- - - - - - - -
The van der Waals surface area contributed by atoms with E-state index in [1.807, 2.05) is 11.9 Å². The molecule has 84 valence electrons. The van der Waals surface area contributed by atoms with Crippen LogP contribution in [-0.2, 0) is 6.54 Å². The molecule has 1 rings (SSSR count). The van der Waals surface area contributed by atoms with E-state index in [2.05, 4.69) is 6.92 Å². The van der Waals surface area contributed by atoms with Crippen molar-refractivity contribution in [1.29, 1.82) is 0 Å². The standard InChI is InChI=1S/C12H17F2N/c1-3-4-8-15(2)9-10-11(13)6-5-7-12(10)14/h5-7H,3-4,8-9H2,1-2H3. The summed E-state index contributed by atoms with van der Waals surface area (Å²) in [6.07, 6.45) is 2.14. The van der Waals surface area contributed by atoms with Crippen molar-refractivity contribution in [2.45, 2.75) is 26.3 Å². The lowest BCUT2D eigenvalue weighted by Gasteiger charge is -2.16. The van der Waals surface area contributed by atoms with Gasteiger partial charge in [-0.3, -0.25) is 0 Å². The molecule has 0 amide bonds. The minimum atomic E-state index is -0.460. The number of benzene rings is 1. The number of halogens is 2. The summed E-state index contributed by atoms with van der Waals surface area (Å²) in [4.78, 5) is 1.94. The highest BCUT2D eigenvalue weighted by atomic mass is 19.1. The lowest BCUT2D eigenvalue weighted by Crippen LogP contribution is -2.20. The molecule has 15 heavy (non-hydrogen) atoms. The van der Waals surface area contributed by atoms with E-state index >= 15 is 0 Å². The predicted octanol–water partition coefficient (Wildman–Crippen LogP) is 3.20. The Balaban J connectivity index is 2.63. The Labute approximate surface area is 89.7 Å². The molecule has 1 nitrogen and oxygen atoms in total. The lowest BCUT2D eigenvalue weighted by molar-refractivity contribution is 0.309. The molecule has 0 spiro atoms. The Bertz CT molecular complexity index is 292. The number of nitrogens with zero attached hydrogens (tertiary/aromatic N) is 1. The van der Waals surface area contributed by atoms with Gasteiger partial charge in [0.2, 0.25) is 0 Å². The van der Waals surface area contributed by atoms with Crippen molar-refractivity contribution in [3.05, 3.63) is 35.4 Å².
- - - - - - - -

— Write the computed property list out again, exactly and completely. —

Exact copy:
The van der Waals surface area contributed by atoms with E-state index in [1.807, 2.05) is 11.9 Å². The molecule has 84 valence electrons. The van der Waals surface area contributed by atoms with Crippen LogP contribution in [-0.2, 0) is 6.54 Å². The molecule has 1 rings (SSSR count). The van der Waals surface area contributed by atoms with E-state index in [2.05, 4.69) is 6.92 Å². The van der Waals surface area contributed by atoms with Crippen molar-refractivity contribution in [1.29, 1.82) is 0 Å². The standard InChI is InChI=1S/C12H17F2N/c1-3-4-8-15(2)9-10-11(13)6-5-7-12(10)14/h5-7H,3-4,8-9H2,1-2H3. The summed E-state index contributed by atoms with van der Waals surface area (Å²) in [6.07, 6.45) is 2.14. The van der Waals surface area contributed by atoms with Crippen molar-refractivity contribution in [2.45, 2.75) is 26.3 Å². The lowest BCUT2D eigenvalue weighted by Gasteiger charge is -2.16. The van der Waals surface area contributed by atoms with Gasteiger partial charge in [-0.3, -0.25) is 0 Å². The molecule has 0 amide bonds. The minimum atomic E-state index is -0.460. The number of benzene rings is 1. The number of halogens is 2. The summed E-state index contributed by atoms with van der Waals surface area (Å²) in [4.78, 5) is 1.94. The highest BCUT2D eigenvalue weighted by atomic mass is 19.1. The lowest BCUT2D eigenvalue weighted by Crippen LogP contribution is -2.20. The molecule has 15 heavy (non-hydrogen) atoms. The van der Waals surface area contributed by atoms with E-state index >= 15 is 0 Å². The predicted octanol–water partition coefficient (Wildman–Crippen LogP) is 3.20. The Balaban J connectivity index is 2.63. The Labute approximate surface area is 89.7 Å². The molecule has 1 nitrogen and oxygen atoms in total. The lowest BCUT2D eigenvalue weighted by molar-refractivity contribution is 0.309. The molecule has 0 spiro atoms. The Bertz CT molecular complexity index is 292. The number of nitrogens with zero attached hydrogens (tertiary/aromatic N) is 1. The van der Waals surface area contributed by atoms with Gasteiger partial charge in [0.2, 0.25) is 0 Å². The van der Waals surface area contributed by atoms with Crippen molar-refractivity contribution in [3.05, 3.63) is 35.4 Å².